Dicamba Beyond the Soybean Fields

DTN writer Emily Unglesbee reported today that, “Images of cupped soybean fields have come to symbolize the dicamba injury crisis underway in farm country in the U.S. But what happens when chemicals like dicamba move beyond the soybean fields of commercial farmers onto the property of rural homeowners, business owners and organic and specialty crop farmers?

“In South Dakota, a vegetable farm that was destroyed by dicamba in a matter of weeks last year was hit again this June by another cocktail of herbicides, including dicamba.

An elderly Illinois homeowner has watched her carefully landscaped yard wither for two years in a row from dicamba injury.”

The DTN article noted that, “A resort owner in Tennessee is fighting to save his gardens, plants, trees and a nearby historic state park after the second consecutive year of dicamba damage.

“Over the course of two months, DTN conducted dozens of interviews on non-soybean dicamba injury and found that injured property owners like these face an uphill battle to justice.

State departments of forestry, natural resources and agriculture pass responsibility for non-soybean dicamba injury back and forth between each other, like a hot potato. State regulators are struggling to keep up with the pace of complaints, leading to long delays and unresolved investigations. Even state investigations that find a pesticide applicator at fault can only fine the applicator — not compensate the victim. Laboratories are still learning how to test for dicamba residue effectively, and at what levels. Unless an applicator was flagrantly off label, insurance companies maintain that they are not responsible when dicamba volatilizes and moves off-target. The companies who manufacture the new dicamba herbicides insist that volatility is rare and dicamba injury unusual.”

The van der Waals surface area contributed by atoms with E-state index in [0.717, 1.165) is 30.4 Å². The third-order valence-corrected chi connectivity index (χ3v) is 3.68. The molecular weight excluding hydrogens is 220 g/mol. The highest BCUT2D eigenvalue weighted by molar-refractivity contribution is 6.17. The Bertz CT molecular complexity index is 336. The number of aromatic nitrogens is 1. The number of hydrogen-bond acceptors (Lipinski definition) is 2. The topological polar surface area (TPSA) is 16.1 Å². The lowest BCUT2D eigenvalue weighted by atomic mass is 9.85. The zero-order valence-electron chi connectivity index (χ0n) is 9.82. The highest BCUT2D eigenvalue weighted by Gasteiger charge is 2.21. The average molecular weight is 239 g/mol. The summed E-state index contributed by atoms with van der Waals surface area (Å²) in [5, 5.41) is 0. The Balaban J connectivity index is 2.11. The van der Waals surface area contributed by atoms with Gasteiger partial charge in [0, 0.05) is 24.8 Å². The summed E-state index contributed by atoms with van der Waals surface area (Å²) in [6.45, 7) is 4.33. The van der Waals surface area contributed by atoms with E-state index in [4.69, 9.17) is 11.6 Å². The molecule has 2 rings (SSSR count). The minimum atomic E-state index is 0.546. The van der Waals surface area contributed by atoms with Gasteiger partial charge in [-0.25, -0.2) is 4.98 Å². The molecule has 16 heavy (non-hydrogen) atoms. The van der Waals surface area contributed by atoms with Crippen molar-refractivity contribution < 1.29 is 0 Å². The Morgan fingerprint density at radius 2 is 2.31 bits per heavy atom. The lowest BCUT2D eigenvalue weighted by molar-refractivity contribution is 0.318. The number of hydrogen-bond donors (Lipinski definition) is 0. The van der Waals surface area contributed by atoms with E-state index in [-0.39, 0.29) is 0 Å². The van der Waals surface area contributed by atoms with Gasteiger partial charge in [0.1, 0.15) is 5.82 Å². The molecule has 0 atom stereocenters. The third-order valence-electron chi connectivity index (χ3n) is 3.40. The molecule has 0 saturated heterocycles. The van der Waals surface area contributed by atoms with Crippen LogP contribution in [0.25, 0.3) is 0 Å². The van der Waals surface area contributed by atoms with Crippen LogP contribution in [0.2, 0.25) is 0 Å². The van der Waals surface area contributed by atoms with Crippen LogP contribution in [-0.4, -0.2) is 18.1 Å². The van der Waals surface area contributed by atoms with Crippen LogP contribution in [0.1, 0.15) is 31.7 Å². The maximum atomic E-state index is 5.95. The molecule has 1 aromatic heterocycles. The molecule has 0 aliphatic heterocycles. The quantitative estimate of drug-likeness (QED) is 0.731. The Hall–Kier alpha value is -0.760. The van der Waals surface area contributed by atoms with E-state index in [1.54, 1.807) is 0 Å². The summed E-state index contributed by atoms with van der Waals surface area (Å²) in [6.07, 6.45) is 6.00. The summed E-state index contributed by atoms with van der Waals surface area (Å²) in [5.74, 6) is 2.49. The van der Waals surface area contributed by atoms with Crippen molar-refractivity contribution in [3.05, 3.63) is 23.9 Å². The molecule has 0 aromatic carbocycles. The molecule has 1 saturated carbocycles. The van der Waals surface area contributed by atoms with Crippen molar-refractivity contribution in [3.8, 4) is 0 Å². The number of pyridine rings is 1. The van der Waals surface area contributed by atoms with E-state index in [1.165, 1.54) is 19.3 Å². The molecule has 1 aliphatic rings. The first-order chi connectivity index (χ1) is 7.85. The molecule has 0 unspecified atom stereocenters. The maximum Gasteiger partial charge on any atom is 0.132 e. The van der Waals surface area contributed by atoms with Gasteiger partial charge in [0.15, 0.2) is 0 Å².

Today’s article added that, “At the end of the day, most of the property owners interviewed face serious financial losses that they will never recover. Some wonder if they will ever be able to grow vegetables or trees in their patch of countryside again if dicamba-tolerant soybean acres and their accompanying dicamba use continues to swell.”

This entry was posted in Agriculture Law. Bookmark the permalink. Both comments and trackbacks are currently closed.